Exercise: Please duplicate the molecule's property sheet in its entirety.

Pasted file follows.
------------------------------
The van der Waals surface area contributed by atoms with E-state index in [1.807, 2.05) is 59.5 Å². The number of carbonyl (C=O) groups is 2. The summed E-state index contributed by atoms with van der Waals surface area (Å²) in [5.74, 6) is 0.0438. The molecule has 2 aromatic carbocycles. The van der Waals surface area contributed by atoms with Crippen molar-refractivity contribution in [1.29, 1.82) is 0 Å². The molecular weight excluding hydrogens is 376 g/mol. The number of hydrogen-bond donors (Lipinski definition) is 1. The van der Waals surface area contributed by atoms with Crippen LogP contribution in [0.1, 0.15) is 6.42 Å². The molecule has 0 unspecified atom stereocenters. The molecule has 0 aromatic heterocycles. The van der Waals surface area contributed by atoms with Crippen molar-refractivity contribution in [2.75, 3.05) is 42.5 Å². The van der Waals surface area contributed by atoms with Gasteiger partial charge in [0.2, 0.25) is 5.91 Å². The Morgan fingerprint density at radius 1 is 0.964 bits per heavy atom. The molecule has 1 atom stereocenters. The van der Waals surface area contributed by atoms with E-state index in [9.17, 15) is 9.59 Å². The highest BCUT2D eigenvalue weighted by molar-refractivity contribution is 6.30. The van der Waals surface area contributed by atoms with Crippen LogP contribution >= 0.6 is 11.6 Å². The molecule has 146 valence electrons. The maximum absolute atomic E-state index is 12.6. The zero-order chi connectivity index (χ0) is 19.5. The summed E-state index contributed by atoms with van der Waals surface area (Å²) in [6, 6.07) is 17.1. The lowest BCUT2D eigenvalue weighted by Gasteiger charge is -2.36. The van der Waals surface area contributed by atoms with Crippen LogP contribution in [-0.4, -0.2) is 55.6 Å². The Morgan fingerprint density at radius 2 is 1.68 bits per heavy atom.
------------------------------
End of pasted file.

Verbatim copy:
The van der Waals surface area contributed by atoms with E-state index in [1.807, 2.05) is 59.5 Å². The number of carbonyl (C=O) groups is 2. The summed E-state index contributed by atoms with van der Waals surface area (Å²) in [5.74, 6) is 0.0438. The molecule has 2 aromatic carbocycles. The van der Waals surface area contributed by atoms with Crippen molar-refractivity contribution in [1.29, 1.82) is 0 Å². The molecular weight excluding hydrogens is 376 g/mol. The number of hydrogen-bond donors (Lipinski definition) is 1. The van der Waals surface area contributed by atoms with Crippen LogP contribution in [0.1, 0.15) is 6.42 Å². The molecule has 0 unspecified atom stereocenters. The molecule has 0 aromatic heterocycles. The van der Waals surface area contributed by atoms with Crippen molar-refractivity contribution in [2.75, 3.05) is 42.5 Å². The van der Waals surface area contributed by atoms with Gasteiger partial charge in [0.2, 0.25) is 5.91 Å². The Morgan fingerprint density at radius 1 is 0.964 bits per heavy atom. The molecule has 1 atom stereocenters. The van der Waals surface area contributed by atoms with E-state index in [9.17, 15) is 9.59 Å². The highest BCUT2D eigenvalue weighted by molar-refractivity contribution is 6.30. The van der Waals surface area contributed by atoms with Crippen LogP contribution >= 0.6 is 11.6 Å². The molecule has 146 valence electrons. The maximum absolute atomic E-state index is 12.6. The zero-order chi connectivity index (χ0) is 19.5. The summed E-state index contributed by atoms with van der Waals surface area (Å²) in [6, 6.07) is 17.1. The lowest BCUT2D eigenvalue weighted by Gasteiger charge is -2.36. The van der Waals surface area contributed by atoms with Crippen LogP contribution in [-0.4, -0.2) is 55.6 Å². The Morgan fingerprint density at radius 2 is 1.68 bits per heavy atom.